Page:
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Rest mass

  1. Feb 21, 2010 #1
    I take it rest mass means relative to the observer. We on earth are speeding through space so to a different observer that mass is not at rest. Correct? So is there any way to tell when something is at rest and to get one absolute amount of mass? Oops! Do I see it? It's both. The mass is different to each observer and the measurement is correct but different in each case. Wow!
  2. jcsd
  3. Feb 21, 2010 #2


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    The rest mass is invariant to observers (it does not change based on your frame of reference). The "mass" that DOES depend on observers is the so called "relativistic mass".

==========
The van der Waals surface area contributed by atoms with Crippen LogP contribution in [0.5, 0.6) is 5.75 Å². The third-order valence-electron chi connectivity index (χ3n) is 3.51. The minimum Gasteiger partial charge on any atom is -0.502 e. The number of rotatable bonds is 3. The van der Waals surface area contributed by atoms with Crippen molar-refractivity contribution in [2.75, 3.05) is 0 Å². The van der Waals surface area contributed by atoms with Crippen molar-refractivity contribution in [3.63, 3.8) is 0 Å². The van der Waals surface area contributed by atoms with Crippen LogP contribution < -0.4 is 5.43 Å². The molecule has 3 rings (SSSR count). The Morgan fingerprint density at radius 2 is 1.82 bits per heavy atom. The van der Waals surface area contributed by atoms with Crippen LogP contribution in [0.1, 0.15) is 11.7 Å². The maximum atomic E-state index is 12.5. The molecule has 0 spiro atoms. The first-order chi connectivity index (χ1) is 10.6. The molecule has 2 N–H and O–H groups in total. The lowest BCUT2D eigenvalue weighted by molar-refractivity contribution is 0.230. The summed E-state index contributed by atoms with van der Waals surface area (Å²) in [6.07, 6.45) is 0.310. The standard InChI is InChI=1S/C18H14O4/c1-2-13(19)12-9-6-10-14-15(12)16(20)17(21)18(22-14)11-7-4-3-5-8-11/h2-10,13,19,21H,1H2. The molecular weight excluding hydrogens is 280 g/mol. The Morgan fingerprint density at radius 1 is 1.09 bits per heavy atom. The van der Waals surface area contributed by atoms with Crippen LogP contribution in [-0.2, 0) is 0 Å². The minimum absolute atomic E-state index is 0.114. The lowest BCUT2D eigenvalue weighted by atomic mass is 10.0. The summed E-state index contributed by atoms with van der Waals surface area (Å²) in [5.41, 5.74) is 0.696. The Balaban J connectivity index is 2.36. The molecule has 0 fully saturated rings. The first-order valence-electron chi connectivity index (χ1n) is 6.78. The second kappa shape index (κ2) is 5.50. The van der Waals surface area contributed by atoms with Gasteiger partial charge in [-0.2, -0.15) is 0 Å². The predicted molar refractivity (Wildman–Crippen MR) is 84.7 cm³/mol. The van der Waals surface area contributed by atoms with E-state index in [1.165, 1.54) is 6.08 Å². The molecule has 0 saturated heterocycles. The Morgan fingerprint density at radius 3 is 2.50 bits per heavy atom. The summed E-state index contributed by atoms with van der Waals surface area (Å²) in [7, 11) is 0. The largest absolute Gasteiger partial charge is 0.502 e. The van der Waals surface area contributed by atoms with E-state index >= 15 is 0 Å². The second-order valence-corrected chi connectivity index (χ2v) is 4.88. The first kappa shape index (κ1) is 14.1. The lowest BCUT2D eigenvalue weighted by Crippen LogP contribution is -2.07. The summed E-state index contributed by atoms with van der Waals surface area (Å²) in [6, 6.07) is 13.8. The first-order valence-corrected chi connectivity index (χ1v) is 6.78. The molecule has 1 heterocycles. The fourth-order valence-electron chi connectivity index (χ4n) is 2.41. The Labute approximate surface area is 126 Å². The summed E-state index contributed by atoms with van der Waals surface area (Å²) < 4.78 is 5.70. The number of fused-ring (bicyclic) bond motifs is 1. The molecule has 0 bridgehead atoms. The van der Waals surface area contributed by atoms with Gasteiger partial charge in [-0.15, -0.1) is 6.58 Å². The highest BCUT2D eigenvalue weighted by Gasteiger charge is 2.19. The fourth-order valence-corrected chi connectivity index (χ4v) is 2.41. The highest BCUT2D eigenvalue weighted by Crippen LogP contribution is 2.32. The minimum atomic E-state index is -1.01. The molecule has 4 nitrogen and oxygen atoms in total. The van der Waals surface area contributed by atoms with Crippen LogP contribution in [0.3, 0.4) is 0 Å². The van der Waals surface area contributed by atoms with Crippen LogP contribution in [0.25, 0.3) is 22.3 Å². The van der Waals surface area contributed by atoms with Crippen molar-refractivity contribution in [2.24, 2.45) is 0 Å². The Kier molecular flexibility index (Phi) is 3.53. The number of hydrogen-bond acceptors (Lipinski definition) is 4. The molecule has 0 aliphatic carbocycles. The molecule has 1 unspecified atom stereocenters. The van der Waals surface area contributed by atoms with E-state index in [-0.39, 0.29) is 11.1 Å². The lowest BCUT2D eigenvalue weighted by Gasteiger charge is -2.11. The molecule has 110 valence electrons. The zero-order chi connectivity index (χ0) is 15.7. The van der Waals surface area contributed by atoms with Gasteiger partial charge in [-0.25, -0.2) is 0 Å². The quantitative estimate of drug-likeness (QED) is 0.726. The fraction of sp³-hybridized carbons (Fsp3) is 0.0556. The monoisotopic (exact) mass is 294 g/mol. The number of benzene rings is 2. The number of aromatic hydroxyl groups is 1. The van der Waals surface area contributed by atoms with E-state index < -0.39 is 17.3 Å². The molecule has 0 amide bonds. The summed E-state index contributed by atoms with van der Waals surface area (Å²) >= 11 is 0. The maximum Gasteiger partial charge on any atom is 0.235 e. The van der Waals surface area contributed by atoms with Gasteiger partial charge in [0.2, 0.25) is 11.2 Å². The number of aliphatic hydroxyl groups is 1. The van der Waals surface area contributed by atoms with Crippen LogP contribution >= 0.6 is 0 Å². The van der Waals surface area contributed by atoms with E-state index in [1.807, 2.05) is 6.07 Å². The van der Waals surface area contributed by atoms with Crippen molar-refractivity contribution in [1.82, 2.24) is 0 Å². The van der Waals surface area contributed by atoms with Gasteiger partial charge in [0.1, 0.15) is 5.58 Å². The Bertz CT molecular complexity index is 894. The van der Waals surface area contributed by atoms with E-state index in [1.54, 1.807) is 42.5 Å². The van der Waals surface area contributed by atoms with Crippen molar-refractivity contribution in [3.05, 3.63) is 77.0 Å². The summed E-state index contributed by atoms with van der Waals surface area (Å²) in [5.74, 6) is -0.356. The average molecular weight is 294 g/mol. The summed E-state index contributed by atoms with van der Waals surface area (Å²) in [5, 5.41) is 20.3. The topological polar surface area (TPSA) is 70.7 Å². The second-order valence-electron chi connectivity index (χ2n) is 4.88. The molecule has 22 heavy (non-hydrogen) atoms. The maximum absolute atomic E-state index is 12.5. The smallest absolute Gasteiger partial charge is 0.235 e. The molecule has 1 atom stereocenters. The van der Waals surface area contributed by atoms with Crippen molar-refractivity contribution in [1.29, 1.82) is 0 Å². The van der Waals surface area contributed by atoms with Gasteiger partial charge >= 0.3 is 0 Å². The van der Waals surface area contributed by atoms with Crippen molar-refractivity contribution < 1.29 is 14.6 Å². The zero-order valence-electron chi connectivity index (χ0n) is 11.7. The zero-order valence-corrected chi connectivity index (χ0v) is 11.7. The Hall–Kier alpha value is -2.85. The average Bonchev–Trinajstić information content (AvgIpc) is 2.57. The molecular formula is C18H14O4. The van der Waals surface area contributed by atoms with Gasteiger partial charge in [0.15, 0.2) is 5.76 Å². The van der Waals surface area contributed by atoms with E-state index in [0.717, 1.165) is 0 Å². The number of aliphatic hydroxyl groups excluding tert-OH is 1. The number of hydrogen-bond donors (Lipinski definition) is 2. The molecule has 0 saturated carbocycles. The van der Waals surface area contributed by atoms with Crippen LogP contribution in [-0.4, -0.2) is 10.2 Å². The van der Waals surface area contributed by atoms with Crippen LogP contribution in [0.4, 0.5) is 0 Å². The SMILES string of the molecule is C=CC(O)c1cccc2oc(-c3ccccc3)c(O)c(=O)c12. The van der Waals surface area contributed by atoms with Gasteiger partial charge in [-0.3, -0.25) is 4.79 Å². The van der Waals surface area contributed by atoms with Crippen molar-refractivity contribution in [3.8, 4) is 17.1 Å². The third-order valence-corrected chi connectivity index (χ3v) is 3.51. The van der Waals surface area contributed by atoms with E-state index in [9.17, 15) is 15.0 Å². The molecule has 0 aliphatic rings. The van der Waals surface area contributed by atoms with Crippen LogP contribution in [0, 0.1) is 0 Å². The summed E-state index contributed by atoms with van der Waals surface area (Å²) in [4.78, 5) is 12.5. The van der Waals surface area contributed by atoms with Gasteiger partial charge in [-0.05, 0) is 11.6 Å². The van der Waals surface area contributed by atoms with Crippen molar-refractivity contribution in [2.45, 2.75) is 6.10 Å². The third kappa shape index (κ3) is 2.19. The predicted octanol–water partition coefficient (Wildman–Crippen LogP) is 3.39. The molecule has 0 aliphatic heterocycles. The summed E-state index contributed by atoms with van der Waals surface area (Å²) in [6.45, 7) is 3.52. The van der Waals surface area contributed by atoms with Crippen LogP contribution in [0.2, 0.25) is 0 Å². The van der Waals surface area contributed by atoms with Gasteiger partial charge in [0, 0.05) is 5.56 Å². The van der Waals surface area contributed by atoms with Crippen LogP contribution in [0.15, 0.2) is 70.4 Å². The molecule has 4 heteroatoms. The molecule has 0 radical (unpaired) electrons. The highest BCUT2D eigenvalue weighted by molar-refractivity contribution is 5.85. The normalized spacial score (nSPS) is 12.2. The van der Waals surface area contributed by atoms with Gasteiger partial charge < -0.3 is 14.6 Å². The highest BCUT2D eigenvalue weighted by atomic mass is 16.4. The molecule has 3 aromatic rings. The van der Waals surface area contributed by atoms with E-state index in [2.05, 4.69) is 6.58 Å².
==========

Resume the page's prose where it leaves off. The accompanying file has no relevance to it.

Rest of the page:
4. Feb 21, 2010 #3


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    No, it means the object's inertial mass (resistance to acceleration) in the object's own rest frame at any given moment. Unlike with relativistic mass, all observers agree on an object's rest mass.
  5. Feb 21, 2010 #4


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    In any inertial reference frame, you can find the "rest mass" (more properly called "inertial mass") by measuring the object's energy E and momentum p, and calculating

    [tex]m = \frac{1}{c^2} \sqrt {E^2 - (pc)^2}[/tex]
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